Investors Think the Markets Will Bring a Week of Holiday Cheer

With Wall Street in the year's final stretch and the Dow in record territory, investors believe this week will bring even more holiday cheer.

But before any wild celebrations can begin, investors will hear from two key Federal Reserve officials on the state of the U.S. economy and wade through a slew of economic reports, including the November Producer Price Index.

The final reading on third-quarter gross domestic product,

November housing starts and the core personal consumption expenditures (core PCE) price index — the Fed's preferred measure of inflation — are also on tap.

After Friday's mild reading on the Consumer Price Index, investors will heed the PPI report and the core PCE price index. These numbers may help investors adjust expectations of when the Fed may start cutting interest rates.

"PPI may play a role, but the big number next week is probably going to be the PCE number that's coming out on Friday," said Joe Liro, economist and strategist at Stone & McCarthy Research Associates in Princeton, New Jersey.

"The PCE number," he added, "will give us an idea of just how strong the fourth quarter was in terms of real growth and" it will give "a good idea of what (the) inflation numbers are. There should be good news on both."


Moreover, if this week opens with yet another "Merger Monday," Santa could turn out to be even more generous to the stock market, analysts said.

Gains generated in the market's penultimate week will put stocks firmly on track for their biggest finish in two years.

On Friday, the Dow ended at a record 12,445.52 — its 20th record close since the start of October — and finished the week up 1.1 percent, its second straight weekly gain. Earlier Friday, the Dow hit an intraday record of 12,486.30.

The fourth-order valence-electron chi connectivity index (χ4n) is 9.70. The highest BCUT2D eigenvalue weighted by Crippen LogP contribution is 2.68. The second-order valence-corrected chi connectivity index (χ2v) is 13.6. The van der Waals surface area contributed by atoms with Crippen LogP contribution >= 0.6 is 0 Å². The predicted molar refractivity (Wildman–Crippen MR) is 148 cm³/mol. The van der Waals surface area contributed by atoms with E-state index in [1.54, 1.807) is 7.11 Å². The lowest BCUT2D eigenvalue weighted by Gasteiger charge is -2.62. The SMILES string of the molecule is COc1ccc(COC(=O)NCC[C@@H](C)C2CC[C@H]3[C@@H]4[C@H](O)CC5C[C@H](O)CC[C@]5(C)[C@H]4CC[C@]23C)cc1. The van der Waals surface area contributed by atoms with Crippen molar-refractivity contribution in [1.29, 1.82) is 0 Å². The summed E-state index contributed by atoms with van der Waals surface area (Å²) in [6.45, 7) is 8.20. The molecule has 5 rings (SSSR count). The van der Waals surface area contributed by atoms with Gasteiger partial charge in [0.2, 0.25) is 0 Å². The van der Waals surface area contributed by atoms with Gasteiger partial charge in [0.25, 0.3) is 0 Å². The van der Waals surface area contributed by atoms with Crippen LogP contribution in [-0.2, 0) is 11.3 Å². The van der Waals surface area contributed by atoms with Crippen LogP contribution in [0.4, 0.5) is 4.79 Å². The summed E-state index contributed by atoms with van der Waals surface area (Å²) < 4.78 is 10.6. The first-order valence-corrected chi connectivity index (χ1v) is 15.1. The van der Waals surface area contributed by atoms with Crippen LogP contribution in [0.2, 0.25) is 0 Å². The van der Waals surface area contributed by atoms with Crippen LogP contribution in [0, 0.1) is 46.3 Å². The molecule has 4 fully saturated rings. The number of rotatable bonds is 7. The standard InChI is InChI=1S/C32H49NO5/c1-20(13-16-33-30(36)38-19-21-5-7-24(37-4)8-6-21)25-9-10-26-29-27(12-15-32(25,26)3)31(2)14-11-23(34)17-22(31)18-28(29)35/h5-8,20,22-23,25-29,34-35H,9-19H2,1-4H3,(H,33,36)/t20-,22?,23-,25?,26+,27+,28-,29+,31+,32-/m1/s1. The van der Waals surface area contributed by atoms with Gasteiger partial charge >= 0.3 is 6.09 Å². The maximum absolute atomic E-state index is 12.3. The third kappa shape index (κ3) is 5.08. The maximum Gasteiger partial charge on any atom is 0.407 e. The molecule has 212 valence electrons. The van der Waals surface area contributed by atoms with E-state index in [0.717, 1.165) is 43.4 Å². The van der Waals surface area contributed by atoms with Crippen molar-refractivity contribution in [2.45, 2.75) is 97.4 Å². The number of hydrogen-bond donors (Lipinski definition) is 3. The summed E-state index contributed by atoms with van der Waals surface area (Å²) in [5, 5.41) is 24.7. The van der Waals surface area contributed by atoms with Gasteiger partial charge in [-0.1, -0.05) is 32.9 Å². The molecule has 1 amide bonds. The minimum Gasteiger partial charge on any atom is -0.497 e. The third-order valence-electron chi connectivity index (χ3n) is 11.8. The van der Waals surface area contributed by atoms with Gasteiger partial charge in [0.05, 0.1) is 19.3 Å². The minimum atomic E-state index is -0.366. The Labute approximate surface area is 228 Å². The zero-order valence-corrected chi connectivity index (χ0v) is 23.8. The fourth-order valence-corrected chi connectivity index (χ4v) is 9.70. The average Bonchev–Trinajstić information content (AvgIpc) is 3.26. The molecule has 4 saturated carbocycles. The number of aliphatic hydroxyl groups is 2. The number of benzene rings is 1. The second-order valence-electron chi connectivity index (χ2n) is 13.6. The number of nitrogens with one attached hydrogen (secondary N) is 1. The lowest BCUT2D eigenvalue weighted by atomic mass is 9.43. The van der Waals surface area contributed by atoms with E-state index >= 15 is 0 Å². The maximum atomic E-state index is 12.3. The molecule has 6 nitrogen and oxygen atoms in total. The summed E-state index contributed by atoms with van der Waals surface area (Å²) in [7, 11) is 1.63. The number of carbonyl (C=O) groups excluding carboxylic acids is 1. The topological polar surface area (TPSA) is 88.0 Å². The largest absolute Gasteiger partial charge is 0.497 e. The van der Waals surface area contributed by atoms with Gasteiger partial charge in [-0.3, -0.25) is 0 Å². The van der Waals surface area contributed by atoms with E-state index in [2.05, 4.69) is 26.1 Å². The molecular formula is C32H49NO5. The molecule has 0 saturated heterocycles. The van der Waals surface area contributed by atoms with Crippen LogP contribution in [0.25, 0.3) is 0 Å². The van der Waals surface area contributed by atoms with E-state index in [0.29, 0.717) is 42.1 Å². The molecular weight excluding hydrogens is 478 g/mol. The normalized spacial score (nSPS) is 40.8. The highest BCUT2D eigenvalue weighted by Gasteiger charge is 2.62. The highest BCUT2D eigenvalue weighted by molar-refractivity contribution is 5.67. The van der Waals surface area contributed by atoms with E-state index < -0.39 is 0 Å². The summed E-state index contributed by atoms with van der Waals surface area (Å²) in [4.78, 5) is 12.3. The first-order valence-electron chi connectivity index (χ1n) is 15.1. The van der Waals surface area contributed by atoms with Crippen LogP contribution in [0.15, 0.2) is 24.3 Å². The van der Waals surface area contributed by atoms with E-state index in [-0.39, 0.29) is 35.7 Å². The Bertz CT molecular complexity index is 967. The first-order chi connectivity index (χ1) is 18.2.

The S&P 500 closed Friday at 1,427.09, after earlier reaching a six-year high at 1,431.63. For the week, the S&P 500 was up 1.2 percent. The Nasdaq finished Friday's session at 2,457.20, after hitting an intraday peak at 2,470.02, its highest since February 2001. For the week, the Nasdaq gained 0.8 percent.

With just two weeks left in the year, the Dow is up 16.1 percent for 2006 so far, while the S&P 500 is up 14.3 percent and the Nasdaq is up 11.4 percent.

"I would guess we have some merger news on Monday as people try to get deals in before the end of the year," said Christopher Zook, chairman and chief investment officer at CAZ Investments in Houston, Texas.

Wall Street's rush to do as many deals as possible could coincide with a last-minute push by some fund managers to snag the market's winning stocks for their portfolios before they pull the curtain on 2006, analysts added.

Last week, forecast-beating earnings from a range of companies, including investment banks Goldman Sachs (GS), Bear Stearns Cos. Inc. (BSC) and Lehman Brothers Holdings (LEH) plus warehouse club retailer Costco Wholesale Corp. (COST), helped the Dow resume its record-setting streak after a month's hiatus.


Even so, this week's Fed speakers may give some hints about what's likely to guide the Fed's approach on future interest-rate policy.

Last Tuesday, the Federal Open Market Committee left the benchmark fed funds rate target unchanged at 5.25 percent for the fourth straight time. In August, the FOMC paused after raising rates for 17 times stretching back to June 2004.